In 1996, Bandai rocked the toy world with the introduction of the Tamagotchi virtual pet, a pocket-sized electronic keychain toy that required constant care and attention from its owner.
If you fed and attended to the virtual creature represented on a tiny LCD screen via the few buttons on the device, it thrived. Neglect it, and it would die—a surprisingly painful early lesson in loss for kids gripped with virtual pet mania around the world.
Over the next decade, both Bandai and other companies released dozens (if not hundreds) of variations on the pocket virtual pet formula. These devices featured animals, monsters, and creatures of all kinds, including domestic pets, dragons, and even a baby. Of course, licensed characters also got into the act, with several Disney characters and even Godzilla gracing the tiny pocket screens.
Along the way, these keychain buddies taught a generation of 1990s kids about responsibility and/or how difficult it can be to take care of a helpess creature. They were a cultural touchstone for a generation.
Considering the stunning breadth in variety of virtual pets released through the years, it would be impossible to go through them all here. Instead, I think it would be fun to look through a small sample of some of the more popular virtual pet brands and devices of the 1990s.
1 Bandai Tamagotchi (1996)
Here is the pet that started them all: Tamagotchi. Bandai struck gold when it launched this brand in Japan and the US, selling millions of spin-offs over the years. Originally launched in a palm-sized translucent egg shape, Tamagotchi shipped in several different color variations. The formula is basic: you must care for your baby alien Tamagotchi by feeding it when the unit beeps (its way of asking for attention). If you neglect it, well… it dies. Before long, kids were staging their own funerals for their beloved Tamagotchi.
2 Bandai Digimon (1997)
In 1997, Bandai extended the Tamagotchi concept to a toy aimed more at boys, Digimon, a more edgy-monster-battle-RPG device. Like the Tamagotchi, you cared for your Digimon regularly throughout the day, but unlike its predecessor, you leveled up your Digimon's power and then could link two Digimon units together to battle your monster against someone else's. The Digimon brand soon spread far beyond just keychain gadgets; today it is the anchor of a huge multimedia IP empire.
3 Tiger Giga Pets (1997)
Not to be outdone by Bandai, well-known LCD game maker Tiger Electronics created its own line of virtual pets called Giga Pets in 1997. The Giga Pets toy line initially included representations of real-life animals such as a dog (seen here), a cat, and a monkey, but it later expanded into other creatures such a popular T-Rex model and several licensed character units, including Salem the cat from Sabrina the Teenage Witch. These units were particularly popular in the US, although they never held the same mystique as the original Tamagotchi units.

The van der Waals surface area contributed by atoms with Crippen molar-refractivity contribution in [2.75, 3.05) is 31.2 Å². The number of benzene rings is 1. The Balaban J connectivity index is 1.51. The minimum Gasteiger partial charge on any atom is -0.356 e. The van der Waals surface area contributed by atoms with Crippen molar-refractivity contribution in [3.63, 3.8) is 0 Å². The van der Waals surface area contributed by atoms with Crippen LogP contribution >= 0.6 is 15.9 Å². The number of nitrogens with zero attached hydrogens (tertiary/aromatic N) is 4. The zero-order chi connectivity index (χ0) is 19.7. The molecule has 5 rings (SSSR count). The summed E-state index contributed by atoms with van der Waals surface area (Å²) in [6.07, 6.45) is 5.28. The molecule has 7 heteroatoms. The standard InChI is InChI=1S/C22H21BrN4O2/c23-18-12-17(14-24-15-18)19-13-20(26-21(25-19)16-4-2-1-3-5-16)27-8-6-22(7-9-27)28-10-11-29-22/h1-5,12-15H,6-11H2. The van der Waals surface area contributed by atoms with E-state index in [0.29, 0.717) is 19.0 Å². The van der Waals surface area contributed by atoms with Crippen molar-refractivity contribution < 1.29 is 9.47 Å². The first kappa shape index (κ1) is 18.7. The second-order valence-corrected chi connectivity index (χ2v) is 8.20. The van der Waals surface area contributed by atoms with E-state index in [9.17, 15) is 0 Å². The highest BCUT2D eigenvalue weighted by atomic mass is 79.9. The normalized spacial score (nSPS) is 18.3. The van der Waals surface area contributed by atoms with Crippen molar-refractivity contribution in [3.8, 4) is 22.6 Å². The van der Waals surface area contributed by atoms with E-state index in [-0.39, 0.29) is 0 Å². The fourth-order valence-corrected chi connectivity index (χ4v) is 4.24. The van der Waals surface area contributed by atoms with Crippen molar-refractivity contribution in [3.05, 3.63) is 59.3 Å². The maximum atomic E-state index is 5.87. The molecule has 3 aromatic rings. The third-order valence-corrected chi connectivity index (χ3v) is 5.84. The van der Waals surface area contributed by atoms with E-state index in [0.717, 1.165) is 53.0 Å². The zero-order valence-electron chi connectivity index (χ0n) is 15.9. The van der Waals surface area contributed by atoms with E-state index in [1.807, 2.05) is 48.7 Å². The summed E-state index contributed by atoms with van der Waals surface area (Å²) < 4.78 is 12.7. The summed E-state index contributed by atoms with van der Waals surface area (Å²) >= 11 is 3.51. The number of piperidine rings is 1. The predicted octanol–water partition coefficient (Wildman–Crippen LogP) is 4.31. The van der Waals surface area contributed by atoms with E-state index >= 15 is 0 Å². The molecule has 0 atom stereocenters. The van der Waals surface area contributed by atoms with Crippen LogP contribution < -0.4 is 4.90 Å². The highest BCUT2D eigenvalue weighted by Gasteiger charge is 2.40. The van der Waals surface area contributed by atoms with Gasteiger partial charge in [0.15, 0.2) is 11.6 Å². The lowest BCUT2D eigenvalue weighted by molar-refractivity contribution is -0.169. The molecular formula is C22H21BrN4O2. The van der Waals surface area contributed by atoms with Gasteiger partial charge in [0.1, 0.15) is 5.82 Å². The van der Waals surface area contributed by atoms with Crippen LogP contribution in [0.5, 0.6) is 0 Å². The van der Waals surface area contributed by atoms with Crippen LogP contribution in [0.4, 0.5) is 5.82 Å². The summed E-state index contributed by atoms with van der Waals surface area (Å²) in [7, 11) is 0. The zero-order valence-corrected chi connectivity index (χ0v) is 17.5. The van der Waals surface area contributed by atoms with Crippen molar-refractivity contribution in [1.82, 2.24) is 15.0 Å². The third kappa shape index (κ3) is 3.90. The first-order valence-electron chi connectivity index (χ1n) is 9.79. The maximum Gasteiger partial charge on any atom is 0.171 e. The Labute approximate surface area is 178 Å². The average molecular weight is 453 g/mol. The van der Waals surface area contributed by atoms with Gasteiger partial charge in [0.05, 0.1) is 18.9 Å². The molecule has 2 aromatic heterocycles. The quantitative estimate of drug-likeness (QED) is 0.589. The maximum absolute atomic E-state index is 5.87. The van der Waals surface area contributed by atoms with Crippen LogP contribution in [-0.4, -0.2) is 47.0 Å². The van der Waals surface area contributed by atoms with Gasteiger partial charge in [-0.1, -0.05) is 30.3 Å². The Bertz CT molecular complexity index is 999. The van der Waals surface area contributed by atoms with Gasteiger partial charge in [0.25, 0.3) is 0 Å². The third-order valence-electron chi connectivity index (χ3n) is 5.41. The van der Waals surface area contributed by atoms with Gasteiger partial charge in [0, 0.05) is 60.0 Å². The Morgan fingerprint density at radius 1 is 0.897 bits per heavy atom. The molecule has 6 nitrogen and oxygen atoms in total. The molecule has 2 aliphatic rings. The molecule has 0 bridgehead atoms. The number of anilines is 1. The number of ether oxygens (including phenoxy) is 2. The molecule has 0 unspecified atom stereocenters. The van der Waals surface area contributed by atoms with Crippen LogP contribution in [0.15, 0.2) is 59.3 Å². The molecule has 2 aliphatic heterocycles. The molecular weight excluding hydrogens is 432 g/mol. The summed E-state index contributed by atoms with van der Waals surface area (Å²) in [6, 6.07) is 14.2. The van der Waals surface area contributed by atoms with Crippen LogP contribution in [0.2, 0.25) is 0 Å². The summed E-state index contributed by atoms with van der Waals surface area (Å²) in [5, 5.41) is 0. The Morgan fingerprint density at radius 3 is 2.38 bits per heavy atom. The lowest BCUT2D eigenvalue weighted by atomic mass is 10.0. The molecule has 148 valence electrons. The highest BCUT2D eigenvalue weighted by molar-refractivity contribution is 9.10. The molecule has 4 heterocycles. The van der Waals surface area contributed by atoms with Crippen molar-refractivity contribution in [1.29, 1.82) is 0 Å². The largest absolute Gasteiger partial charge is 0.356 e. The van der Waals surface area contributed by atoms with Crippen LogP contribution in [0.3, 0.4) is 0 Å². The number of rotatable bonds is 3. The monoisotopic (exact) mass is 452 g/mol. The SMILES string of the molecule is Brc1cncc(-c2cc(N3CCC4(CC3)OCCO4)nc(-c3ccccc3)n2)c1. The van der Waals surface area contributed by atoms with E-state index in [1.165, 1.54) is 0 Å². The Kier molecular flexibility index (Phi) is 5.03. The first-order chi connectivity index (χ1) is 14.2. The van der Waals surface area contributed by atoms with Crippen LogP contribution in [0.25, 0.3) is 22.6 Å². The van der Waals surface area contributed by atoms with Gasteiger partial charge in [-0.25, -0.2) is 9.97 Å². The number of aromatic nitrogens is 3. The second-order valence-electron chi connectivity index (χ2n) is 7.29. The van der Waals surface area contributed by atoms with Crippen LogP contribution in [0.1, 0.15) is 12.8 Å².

(Photo: Stephanie Peters)
4 Playmates Nano Kitty (1997)
Toymaker Playmates also created a virtual pet keychain toy not long after Tamagotchi proved to be a huge success. The firm called its line Nano Pets, and it initially included a cat ("Nano Kitty," seen here), a dog, and even a human baby that pooped on the tiny LCD screen. I have never used any of the Nano Pets line, but I hear from virtual pet fans that these units are some of least satisfying to take care of.
5 Think Ways Virtual Friends: Disney Little Mermaid (1997)
In 1997, Think Way toys created several lesser-known virtual pet keychains based on licensed properties, including The Little Mermaid (seen here) and Toy Story. In this Little Mermaid virtual pet, you take care of a fish in an aquarium, which is probably for the best because I would hate it if I were responsible for the death of Ariel from neglect.
(Photo: Stacy Walker)
6 Nintendo Pokemon Pikachu (1998)
In 1998, video game giant Nintendo decided to enter the virtual pet market with a small yellow unit based on its star Pokémon, Pikachu. Like other virtual pets, the owner was tasked with showering Pikachu with attention. But in a twist, this care didn't include feeding; you had to take your tiny beast on real-life exercise outings (tracked by a built-in pedometer as you walked with the unit clipped to your belt). The farther you walked, the more "watts" you would earn, which served as an in-game currency for buying Pikachu presents.
7 Nintendo Pokemon Pikachu Color (1999)
In 1999, Nintendo upped the ante in the virtual pet tech race with a new version of Pikachu that featured a color LCD screen. In this version, not only could you dote on Pikachu as usual (and take him on exercise walks), you could trade saved-up "watts" with the Game Boy Color versions of Pokémon Gold or Silver via the unit's built-in infrared port.
By the dawning of the 21st century, the virtual pet craze had waned considerably in North America (although many successors remain on the market until this day), so their time in hit toy spotlight has largely passed. But for the generation who grew up with these virtual creatures, the memories of time spent taking care of them (or, sadly, burying them) will last a lifetime.